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Driving Efficient Low Energy Cooling Technologies Assessment to Technology Tech-Transfer

Driving Efficient Low Energy Cooling Technologies Assessment to Technology Tech-Transfer (Delta-T) – (2017-2020)


India, with population of nearly 1.2 billion, is world’s third largest greenhouse gas emitter. It has pledged to reduce carbon emission per unit of gross domestic product up to 35% by 2030 from 2005 level.The building sector is experiencing unprecedented growth leading to higher energy consumption (Govt of India, 2015). India’s electricity demand is expected to rise from 775 TWh in 2012 to 2499 TWh by 2030. Estimates by National Institution for Transforming India (NITI Aayog) indicates that the mitigation activities for moderate low carbon development would cost India around USD 834 billion till 2030 at 2011 prices (de Dear, Leow, & Foo, 1991). With an increase in affordability and power supply, the future shall a see a steep rise in demand for air conditioning. By 2030, 60% of commercial space and 40% of residential households in India are expected to be air conditioned. The space cooling systems adopted in developing nations like India have a great impact on the economy as well green-house gas emissions.

The ISO and ASHRAE thermal comfort standards are used to design space conditioning systems, where the systems operate at 22.5 ± 1°C. The ASHRAE 55-2010 standard includes an adaptive thermal comfort model to differentiate the thermal response of occupants in air conditioned and naturally ventilated buildings. However, until now there has been a lack of a contextual model for adaptive thermal comfort for India, even though a large proportion of existing as well as new buildings are either fully naturally ventilated or use natural ventilation for most part of the year, supplemented by air-conditioning.


  • Quantify energy saving potential of smart low energy cooling systems.
  • Identify opportunities and develop cost effective scalable energy & environment monitoring sensing and controls systems to integrate with LEC system to enhance performance.
  • Develop effective communication tool to work with existing energy models for LEC system design development.


Project has been envisaged to work in three distinct but symbiotic activities:

  • Activity A (Field measurements): To evaluate energy and thermal comfort performance of LEC buildings, a year round monitoring will be conducted. Total six commercial buildings, two each in Hot-Dry, Warm-Humid and Composite climate zones will be selected based on selection criteria.
  • Activity B (Laboratory experiments): This activity will develop operational protocol and algorithm for LEC using laboratory experiments. It will use thermal comfort experiments using thermal manikin and low energy cooling tested to investigate interdependency between cooling and comfort. During the process of developing protocol, in association with industry partners, researchers will develop affordable sensors and control systems to increase effectiveness of LEC systems. The protocols and algorithm will be developed based on the research experiments to suggest smart cost-effective controls that will enhance performance of LEC systems. The learning of the research experiments especially on cost-effective smart controls will also be applicable to residential LEC systems once algorithms and operational protocols are established.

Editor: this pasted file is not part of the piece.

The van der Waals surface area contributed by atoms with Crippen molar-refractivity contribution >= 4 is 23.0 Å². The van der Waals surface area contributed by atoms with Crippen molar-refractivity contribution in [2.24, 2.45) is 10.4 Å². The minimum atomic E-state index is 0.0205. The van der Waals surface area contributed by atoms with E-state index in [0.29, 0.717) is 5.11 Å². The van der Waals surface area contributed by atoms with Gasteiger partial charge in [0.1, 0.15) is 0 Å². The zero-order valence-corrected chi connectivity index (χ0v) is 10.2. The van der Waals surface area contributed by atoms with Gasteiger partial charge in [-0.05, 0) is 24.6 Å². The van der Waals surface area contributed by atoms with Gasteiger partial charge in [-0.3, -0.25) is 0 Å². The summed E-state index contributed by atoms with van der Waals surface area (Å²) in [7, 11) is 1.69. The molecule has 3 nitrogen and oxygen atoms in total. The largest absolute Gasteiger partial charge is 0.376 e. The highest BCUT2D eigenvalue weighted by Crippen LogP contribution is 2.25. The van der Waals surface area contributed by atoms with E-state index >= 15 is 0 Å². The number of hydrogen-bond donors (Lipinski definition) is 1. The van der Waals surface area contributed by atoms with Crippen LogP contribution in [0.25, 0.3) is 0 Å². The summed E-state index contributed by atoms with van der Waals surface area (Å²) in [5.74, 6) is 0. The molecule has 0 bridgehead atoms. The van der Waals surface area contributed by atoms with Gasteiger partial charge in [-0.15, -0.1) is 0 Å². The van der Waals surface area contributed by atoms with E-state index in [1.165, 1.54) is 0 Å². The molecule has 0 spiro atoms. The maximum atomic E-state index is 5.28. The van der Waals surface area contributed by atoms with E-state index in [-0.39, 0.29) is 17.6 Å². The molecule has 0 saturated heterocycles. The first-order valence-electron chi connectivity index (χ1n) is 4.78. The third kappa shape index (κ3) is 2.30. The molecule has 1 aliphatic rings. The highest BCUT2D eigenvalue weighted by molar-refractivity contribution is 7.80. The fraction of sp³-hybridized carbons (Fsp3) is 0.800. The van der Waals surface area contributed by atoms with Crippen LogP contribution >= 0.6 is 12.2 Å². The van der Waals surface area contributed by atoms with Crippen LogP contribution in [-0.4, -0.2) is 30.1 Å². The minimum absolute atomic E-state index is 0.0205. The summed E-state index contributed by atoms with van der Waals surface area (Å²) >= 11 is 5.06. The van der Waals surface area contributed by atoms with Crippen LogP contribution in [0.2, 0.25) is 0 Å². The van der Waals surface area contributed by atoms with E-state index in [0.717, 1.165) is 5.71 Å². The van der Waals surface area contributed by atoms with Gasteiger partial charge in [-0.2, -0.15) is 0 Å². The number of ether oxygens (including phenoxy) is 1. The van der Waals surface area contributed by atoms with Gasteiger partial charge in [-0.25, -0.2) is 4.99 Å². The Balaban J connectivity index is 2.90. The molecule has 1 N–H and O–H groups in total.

• Activity C (Dashboard development): This activity will develop a visualization and education tool to help architects and engineers take decisions regarding performance of LEC system. The tool will read key design inputs from the users and will output visualization and performance information of LEC system.

Expected Outcomes & Deliverables
The study will be carried out for the period of three years (2017-2020) which will provide following outcomes:

  • Activity A (To evaluate energy and thermal comfort performance of low energy cooled buildings): Building energy and thermal comfort performance report: A detailed report will be prepared outlining performance of low energy cooling systems in the buildings monitored. Report will also act as a best practice guide for monitoring and operating LEC systems in two separate sections. Development of Performance Baseline for LEC Systems: Extensive monitoring (indoor, outdoor, systems, and energy) of six buildings throughout the year will provide unique set of performance baseline for designers and operators to compare.
  • Activity B (Establishment of low energy cooling test bed and deriving protocols): Establishment of Protocols for LEC System Performance Measurement: While measurement protocols are available for few LEC systems at peak capacity, the multi-point measurements will be developed as part of the project. Understanding thermal comfort of Occupants in LEC Systems (Non-compressor based) Spaces: The study will provide extensive understanding of comfort expectations for LEC systems. Quantifying thermal comfort of humans using thermal manikin will provide detailed understanding for conditions delivered by LEC systems.
  • Activity C (Developing Low Energy Cooling Tool): One of the key barriers in implementing LEC systems is less understanding of system limitations. This tool is designed to make designers more aware of system operation and expected performance to design appropriate LEC systems in the building.

Industry Partners

Click to view research presentation

Click to view Brochure – Driving Efficient Low Energy Cooling Technologies Assessment to Technology Tech-Transfer (Delta-T)

Supported by:

Ministry of New and Renewable Energy Govt. of India, Gujarat Energy Development Agency, U.S. Agency for International Development iNDEXTb (Industrial Extension Bureau) Govt. of Gujarat, Shakti Sustainable Energy Foundation, New Delhi